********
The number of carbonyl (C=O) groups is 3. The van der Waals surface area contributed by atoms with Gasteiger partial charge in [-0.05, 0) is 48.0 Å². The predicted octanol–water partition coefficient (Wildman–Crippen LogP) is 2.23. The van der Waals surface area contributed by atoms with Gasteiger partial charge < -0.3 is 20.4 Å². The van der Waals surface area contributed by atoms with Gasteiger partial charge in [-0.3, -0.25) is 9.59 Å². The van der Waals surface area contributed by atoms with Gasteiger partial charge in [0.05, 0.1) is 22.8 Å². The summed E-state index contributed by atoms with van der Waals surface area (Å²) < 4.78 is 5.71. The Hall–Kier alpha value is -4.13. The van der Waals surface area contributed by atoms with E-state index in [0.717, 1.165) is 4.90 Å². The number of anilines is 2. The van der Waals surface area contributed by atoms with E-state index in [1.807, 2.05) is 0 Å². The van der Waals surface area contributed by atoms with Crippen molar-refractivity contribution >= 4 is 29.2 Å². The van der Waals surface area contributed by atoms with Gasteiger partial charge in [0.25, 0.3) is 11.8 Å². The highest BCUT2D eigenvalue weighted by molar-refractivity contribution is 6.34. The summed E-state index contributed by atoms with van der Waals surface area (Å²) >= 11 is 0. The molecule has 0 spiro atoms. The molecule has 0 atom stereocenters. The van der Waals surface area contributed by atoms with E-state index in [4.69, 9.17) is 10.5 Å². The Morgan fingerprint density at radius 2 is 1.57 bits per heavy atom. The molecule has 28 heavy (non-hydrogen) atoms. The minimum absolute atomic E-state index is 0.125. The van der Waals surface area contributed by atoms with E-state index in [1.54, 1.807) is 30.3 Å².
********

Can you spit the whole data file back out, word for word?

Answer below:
The number of carbonyl (C=O) groups is 3. The van der Waals surface area contributed by atoms with Gasteiger partial charge in [-0.05, 0) is 48.0 Å². The predicted octanol–water partition coefficient (Wildman–Crippen LogP) is 2.23. The van der Waals surface area contributed by atoms with Gasteiger partial charge < -0.3 is 20.4 Å². The van der Waals surface area contributed by atoms with Gasteiger partial charge in [-0.3, -0.25) is 9.59 Å². The van der Waals surface area contributed by atoms with Gasteiger partial charge in [0.05, 0.1) is 22.8 Å². The summed E-state index contributed by atoms with van der Waals surface area (Å²) < 4.78 is 5.71. The Hall–Kier alpha value is -4.13. The van der Waals surface area contributed by atoms with E-state index in [0.717, 1.165) is 4.90 Å². The number of anilines is 2. The van der Waals surface area contributed by atoms with E-state index in [1.807, 2.05) is 0 Å². The van der Waals surface area contributed by atoms with Crippen molar-refractivity contribution >= 4 is 29.2 Å². The van der Waals surface area contributed by atoms with Gasteiger partial charge in [0.25, 0.3) is 11.8 Å². The highest BCUT2D eigenvalue weighted by molar-refractivity contribution is 6.34. The summed E-state index contributed by atoms with van der Waals surface area (Å²) >= 11 is 0. The molecule has 0 spiro atoms. The molecule has 0 atom stereocenters. The van der Waals surface area contributed by atoms with E-state index in [4.69, 9.17) is 10.5 Å². The Morgan fingerprint density at radius 2 is 1.57 bits per heavy atom. The molecule has 28 heavy (non-hydrogen) atoms. The minimum absolute atomic E-state index is 0.125. The van der Waals surface area contributed by atoms with E-state index in [1.54, 1.807) is 30.3 Å².